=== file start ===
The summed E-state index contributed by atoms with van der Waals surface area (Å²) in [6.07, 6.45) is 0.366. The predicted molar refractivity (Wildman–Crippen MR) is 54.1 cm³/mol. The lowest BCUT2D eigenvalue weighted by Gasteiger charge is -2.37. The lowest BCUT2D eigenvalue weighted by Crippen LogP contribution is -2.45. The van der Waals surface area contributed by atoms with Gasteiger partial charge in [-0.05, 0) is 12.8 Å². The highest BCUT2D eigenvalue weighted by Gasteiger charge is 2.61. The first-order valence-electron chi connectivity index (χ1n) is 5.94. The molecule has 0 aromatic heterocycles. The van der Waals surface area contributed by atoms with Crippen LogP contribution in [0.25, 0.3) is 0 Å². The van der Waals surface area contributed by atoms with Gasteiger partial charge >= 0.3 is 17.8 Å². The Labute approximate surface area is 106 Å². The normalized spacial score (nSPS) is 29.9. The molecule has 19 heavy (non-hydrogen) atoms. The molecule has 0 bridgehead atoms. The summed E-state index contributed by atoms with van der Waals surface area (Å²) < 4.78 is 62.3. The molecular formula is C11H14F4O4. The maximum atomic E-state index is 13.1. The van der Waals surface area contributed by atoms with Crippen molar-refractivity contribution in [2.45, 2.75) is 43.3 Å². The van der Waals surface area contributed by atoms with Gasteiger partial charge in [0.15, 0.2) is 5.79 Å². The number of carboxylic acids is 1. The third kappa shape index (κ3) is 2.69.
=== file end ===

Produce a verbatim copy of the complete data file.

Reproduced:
The summed E-state index contributed by atoms with van der Waals surface area (Å²) in [6.07, 6.45) is 0.366. The predicted molar refractivity (Wildman–Crippen MR) is 54.1 cm³/mol. The lowest BCUT2D eigenvalue weighted by Gasteiger charge is -2.37. The lowest BCUT2D eigenvalue weighted by Crippen LogP contribution is -2.45. The van der Waals surface area contributed by atoms with Gasteiger partial charge in [-0.05, 0) is 12.8 Å². The highest BCUT2D eigenvalue weighted by Gasteiger charge is 2.61. The first-order valence-electron chi connectivity index (χ1n) is 5.94. The molecule has 0 aromatic heterocycles. The van der Waals surface area contributed by atoms with Crippen LogP contribution in [0.25, 0.3) is 0 Å². The van der Waals surface area contributed by atoms with Gasteiger partial charge >= 0.3 is 17.8 Å². The Labute approximate surface area is 106 Å². The normalized spacial score (nSPS) is 29.9. The molecule has 19 heavy (non-hydrogen) atoms. The molecule has 0 bridgehead atoms. The summed E-state index contributed by atoms with van der Waals surface area (Å²) < 4.78 is 62.3. The molecular formula is C11H14F4O4. The maximum atomic E-state index is 13.1. The van der Waals surface area contributed by atoms with Crippen molar-refractivity contribution in [2.45, 2.75) is 43.3 Å². The van der Waals surface area contributed by atoms with Gasteiger partial charge in [0.15, 0.2) is 5.79 Å². The number of carboxylic acids is 1. The third kappa shape index (κ3) is 2.69.